Think about a product you use regularly. Why do you use it? Why do you love it? What keeps you coming back?
When creating a product or service, you want your users and buyers to answer these questions with positive reactions. You hope they will get the full value of your offering and that they will have a positive experience as they use for their business. You want them to keep coming back for more.
With technology companies, especially software companies, the most difficult positions to fill and keep filled are the engineers. You do not want them, or anyone else in your company, wasting time and effort on things that customers do not use.
In the 2019 Feature Adoption Report, Pendo determined that 80% of features in the average cloud software product are rarely or never used, and conversely, an average of 12% of features generate 80% of average daily usage volume. This is a stunning finding that maps with the 80/20 rule, or the Pareto principle. To put it in dollar terms, software companies in the $50 million revenue range might spend $8.4 million developing features customers rarely use. That’s too costly!
You solve this problem of creating the right features by focusing on your markets and learning why and how your customers are using your products.
With that under control, take a look at customer success. How happy are your customers? What value do your products bring to them? If they’re not happy, it’s possible that the dissatisfaction comes from using complicated, complex products with features they don’t need or care about.
In another report by Pendo, The State of Product Leadership, they found noteworthy gaps in product managers’ and product teams’ understanding of and focus on customer success. They found alignment gaps between product management and customer success teams, particularly around the shared goal of customer retention.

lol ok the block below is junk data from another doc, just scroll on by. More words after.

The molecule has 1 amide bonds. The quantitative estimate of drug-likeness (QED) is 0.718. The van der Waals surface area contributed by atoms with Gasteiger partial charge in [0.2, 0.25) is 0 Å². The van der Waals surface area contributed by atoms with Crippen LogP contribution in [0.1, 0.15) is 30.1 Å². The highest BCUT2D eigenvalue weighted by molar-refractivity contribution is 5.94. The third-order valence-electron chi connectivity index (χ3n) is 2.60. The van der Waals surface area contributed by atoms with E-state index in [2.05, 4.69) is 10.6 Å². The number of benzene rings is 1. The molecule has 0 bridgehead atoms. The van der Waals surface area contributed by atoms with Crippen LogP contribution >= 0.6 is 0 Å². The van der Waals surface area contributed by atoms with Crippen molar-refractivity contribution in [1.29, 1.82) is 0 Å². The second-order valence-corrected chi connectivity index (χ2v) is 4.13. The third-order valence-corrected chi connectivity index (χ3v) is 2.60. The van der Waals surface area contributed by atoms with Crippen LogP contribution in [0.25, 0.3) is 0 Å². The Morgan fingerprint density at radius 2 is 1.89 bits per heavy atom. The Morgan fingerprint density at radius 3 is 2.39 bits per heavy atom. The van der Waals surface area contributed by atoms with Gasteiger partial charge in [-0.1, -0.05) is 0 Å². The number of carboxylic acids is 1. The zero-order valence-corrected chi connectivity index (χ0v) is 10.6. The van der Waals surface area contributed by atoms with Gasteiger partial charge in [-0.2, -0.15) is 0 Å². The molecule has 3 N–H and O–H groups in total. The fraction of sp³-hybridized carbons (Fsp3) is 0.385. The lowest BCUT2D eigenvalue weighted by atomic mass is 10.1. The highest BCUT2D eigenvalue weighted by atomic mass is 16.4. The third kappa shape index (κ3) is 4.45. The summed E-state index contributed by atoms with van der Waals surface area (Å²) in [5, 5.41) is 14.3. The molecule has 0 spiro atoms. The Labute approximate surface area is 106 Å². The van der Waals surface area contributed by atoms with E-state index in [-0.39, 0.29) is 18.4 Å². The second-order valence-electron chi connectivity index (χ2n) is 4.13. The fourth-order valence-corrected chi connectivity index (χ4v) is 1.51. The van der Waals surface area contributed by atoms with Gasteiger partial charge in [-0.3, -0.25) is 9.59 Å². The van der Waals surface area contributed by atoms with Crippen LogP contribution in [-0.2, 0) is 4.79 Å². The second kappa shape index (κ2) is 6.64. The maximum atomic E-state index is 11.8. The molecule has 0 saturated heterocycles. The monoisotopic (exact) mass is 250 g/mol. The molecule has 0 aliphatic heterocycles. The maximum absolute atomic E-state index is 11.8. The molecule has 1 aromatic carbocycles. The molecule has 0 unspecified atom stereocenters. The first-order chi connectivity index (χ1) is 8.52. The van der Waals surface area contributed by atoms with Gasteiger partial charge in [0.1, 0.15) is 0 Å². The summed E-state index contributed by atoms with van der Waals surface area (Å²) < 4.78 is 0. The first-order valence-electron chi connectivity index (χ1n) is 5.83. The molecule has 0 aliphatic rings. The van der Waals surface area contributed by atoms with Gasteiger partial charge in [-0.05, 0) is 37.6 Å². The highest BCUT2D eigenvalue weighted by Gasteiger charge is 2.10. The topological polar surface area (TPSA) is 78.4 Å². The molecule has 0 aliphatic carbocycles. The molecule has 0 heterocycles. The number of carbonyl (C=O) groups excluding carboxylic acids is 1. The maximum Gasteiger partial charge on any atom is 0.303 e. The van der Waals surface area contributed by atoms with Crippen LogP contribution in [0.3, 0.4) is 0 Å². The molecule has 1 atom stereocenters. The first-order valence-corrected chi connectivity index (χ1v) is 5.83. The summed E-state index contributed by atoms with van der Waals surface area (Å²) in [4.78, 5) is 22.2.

To improve your product success, it’s imperative that you understand how your products are affecting your customers, specifically the users; that feature requests and customer issues are surfaced and prioritized appropriately; that your company’s vendor and client goals are aligned. And most importantly, you need to ensure that your customers—once they’ve bought in to your products—get the help and support they need to stay happy and become advocates for your company.
With effort and focus, you can transform your organization to release products that are widely used by happy and successful customers. Making money on products that customers love…that’s why customer success matters!
Questions: Do customers use all or most of the features in your products? Why is customer success important to your company? Please leave a comment in the space below.
The Product Management Perspective: As the product manager you must understand your markets. Focus on building the features your customers need, and work with your success team to make your customers smile J.
Note: Both reports referenced above require your name, company info and phone number. From my experience, Pendo will not abuse your information, and the articles are well worth your study.